For Cause and Comrades: Why Men Fought in the Civil War - Chapter 3, Anxious for the Fray Summary & Analysis

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Chapter 3, Anxious for the Fray Summary and Analysis

Most of the soldiers on both sides were eager to fight at the beginning. They were often afraid that the war would end before they had a chance to make their mark. Both sides wanted to show what kind of men they were. Those units stuck in the rear of a troop during a battle were not considered "safe," but rather dishonored. Most of the time spent not at battle was filled with boredom and monotony. But the troops retained their zeal.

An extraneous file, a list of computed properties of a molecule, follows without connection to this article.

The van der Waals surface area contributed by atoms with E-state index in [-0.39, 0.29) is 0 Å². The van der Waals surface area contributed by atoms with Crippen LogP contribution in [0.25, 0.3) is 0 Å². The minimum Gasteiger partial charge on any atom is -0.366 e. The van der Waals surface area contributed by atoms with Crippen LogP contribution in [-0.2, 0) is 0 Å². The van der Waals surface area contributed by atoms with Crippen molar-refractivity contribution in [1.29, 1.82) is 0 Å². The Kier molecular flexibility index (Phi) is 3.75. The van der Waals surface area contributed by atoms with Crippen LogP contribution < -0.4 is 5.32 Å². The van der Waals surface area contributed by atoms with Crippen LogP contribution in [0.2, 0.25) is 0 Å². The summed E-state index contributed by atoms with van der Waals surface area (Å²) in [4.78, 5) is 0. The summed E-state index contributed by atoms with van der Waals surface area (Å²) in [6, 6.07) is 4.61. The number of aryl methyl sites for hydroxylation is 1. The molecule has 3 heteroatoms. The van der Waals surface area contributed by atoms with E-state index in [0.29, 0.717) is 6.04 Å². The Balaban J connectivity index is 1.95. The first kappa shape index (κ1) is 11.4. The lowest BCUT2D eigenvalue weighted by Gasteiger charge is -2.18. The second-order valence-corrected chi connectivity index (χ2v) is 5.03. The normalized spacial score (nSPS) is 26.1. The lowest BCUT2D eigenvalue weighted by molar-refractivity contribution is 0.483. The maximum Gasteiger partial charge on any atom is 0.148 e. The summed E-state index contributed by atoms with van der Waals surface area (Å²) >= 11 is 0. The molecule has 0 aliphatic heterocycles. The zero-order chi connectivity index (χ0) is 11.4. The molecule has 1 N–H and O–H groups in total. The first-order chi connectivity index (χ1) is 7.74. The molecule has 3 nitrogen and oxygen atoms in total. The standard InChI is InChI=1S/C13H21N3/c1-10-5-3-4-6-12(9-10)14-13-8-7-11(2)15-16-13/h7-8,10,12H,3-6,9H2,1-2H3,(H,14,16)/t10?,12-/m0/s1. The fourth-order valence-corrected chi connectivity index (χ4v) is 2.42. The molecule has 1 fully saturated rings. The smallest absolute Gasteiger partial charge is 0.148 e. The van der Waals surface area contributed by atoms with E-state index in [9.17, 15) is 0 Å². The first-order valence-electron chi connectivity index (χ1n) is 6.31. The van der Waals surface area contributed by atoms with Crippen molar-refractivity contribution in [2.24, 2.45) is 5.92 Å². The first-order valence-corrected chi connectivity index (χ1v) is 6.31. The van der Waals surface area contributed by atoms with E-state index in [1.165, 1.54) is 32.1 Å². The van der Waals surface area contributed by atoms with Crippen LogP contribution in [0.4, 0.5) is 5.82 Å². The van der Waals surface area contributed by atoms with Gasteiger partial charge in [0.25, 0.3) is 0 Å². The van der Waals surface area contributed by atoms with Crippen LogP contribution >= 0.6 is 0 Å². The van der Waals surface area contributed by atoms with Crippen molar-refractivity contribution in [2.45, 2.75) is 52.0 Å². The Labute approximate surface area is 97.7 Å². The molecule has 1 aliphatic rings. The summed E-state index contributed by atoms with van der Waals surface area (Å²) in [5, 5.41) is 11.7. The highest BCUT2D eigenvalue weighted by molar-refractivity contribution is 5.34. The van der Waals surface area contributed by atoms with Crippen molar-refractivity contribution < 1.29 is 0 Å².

The emotional impact of combat was overwhelming. The men often write that they were scared to death. They quickly grew tired of seeing dead bodies and limbs ripped off of bodies. Soon after a battle, the excitement disappeared. Honor talk evaporates and a sense of horror sinks in; soldiers quickly become...

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This section contains 416 words
(approx. 2 pages at 400 words per page)
Buy the For Cause and Comrades: Why Men Fought in the Civil War Study Guide
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